Review: The Fever Syndrome, Hampstead Theatre - witty remarks amid a cacophony of themes
Modern families, money and the morals of genetics are just a few of the narrative tensions in Alexis Zegerman's play The Fever Syndrome at Hampstead Theatre.
The family at the centre of the story is that of Richard Myers (Robert Lindsay), an eminent geneticist who now has Parkinson's Disease. He lives in a brownstone in Manhatten with his third wife, Megan (Alexandra Gilbreath), who does her best to care for him.
His grown-up children have returned home to see him presented with a prestigious science award.
His eldest child by his first wife is Dot (Lisa Dillon), who has her husband and 12-year daughter in tow. She is sharp, driven and highly protective of her daughter, who has a rare auto-inflammatory condition called the Fever Syndrome.
Then there are the twins Anthony (Sam Marks) and Thomas (Alex Waldmann) by his second wife. Anthony is charismatic, charming, and an opportunistic investor in Silicon Valley - his latest venture is cryptocurrencies. He's the favourite despite his rare appearances at family gatherings.
Thomas is an artist and has his boyfriend with him. He's the odd one out, not being adept at science and desperately wants approval.
Designer Lizzie Clachan brilliantly recreates the brownstone, a sliced through section showing upper floors with the action shifting from room to room depending on where people are in the house.
Given the family of half-siblings, stepmother and cantankerous father are all under one roof, it doesn't take long before sniping and bickering starts.
Who had the most difficult upbringing, Megan's ability to care for Richard and where he should live, what is going to happen to the house, and his money are just a few bones of contention.
There is also relationship strife between Dot and her husband - the former wants another child but wants to screen frozen eggs for any illnesses first. And there is relationship strife between Thomas and his boyfriend - the latter wants to get married and have children.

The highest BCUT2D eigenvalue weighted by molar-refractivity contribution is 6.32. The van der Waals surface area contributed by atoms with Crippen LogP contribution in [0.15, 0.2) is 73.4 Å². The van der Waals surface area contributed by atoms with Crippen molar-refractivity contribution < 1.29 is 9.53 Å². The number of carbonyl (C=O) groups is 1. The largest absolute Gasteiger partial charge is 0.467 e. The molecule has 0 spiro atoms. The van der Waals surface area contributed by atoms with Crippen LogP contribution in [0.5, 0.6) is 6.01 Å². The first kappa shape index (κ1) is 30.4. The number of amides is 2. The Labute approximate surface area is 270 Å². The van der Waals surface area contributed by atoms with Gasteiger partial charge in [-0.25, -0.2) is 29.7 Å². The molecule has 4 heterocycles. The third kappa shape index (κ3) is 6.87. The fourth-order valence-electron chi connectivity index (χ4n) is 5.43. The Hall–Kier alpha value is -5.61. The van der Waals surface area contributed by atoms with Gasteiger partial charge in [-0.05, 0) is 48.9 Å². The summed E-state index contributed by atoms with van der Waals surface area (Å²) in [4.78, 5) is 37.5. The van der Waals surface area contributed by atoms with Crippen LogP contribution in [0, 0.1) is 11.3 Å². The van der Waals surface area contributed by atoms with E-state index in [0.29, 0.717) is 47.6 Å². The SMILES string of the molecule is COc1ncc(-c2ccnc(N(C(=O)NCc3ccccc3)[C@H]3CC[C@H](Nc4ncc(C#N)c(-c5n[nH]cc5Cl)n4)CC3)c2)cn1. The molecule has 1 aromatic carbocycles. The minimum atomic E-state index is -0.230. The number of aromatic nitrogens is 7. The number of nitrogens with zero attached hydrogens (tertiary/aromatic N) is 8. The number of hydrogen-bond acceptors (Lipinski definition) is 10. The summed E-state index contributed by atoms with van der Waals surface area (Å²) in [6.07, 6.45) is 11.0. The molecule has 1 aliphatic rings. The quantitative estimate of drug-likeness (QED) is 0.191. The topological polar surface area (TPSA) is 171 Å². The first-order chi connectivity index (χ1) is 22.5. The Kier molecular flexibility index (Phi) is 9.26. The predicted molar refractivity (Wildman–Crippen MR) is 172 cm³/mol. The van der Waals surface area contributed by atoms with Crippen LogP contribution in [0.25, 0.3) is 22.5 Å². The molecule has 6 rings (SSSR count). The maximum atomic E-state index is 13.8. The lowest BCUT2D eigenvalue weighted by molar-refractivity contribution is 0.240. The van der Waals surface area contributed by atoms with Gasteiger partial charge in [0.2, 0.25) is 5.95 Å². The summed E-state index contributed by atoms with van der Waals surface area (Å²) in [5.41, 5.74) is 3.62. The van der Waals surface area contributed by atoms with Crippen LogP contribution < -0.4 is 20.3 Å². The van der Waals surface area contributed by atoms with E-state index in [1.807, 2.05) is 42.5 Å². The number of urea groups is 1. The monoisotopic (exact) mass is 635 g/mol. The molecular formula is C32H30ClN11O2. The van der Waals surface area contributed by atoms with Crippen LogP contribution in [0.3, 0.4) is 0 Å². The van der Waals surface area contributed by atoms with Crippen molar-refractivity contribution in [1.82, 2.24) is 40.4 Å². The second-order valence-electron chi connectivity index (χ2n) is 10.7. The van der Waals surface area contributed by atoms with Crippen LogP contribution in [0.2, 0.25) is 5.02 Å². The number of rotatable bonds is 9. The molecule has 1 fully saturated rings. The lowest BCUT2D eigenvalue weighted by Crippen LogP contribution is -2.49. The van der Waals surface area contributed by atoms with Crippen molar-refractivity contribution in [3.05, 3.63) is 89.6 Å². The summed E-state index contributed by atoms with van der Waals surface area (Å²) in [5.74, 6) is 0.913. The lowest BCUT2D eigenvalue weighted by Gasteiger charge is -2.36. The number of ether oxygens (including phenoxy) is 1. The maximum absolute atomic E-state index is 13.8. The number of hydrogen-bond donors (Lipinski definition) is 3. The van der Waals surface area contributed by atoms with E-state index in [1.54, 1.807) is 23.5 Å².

Meanwhile, Anthony is 'dutifully' comforting Megan, who is tired from caring for her husband and feeling a bit unloved.
By the interval, it's reached a gentle simmer of jibes and huffs, but in the second half, it quickly accelerates to full-blown yelling, to the point where it feels like you are stepping from one argument straight into another.
The cast does a great job teasing out the moments of sharp humour in Zegerman's writing, with some laugh out loud moments.
But The Fever Syndrome is so over-stuffed with themes that nothing gets properly explored, and any takeaways are lost in the cacophony of yelling matches.
Aaron Sorkin said in an interview that protagonists have to get to the end of a story having changed, and there is change, but it feels like a side note slotted in right at the end.
I'm giving The Fever Syndrome ⭐️⭐️⭐️.
The Fever Syndrome, Hampstead Theatre
Written by Alexis Zegerman
Directed by Roxana Silbert
Running time: Two hours and forty minutes, including an interval
Booking until April 30; for details and tickets, head to Hampstead Theatre's website.
Some more reviews:
The Human Voice, Harold Pinter Theatre - Ruth Wilson is transfixing
Under The Radar, Old Red Lion - mismatched and odd
The Collaboration, Young Vic - Jeremy Pope and Paul Bettany had me on my feet
PS if you saw my Instagram post from press night, the thesp spot I alluded to was Matthew MacFadyen and the scene I depicted was from Pride and Prejudice. Also spotted at the theatre: Director Mike Leigh and Coronation Street's Angela Griffin.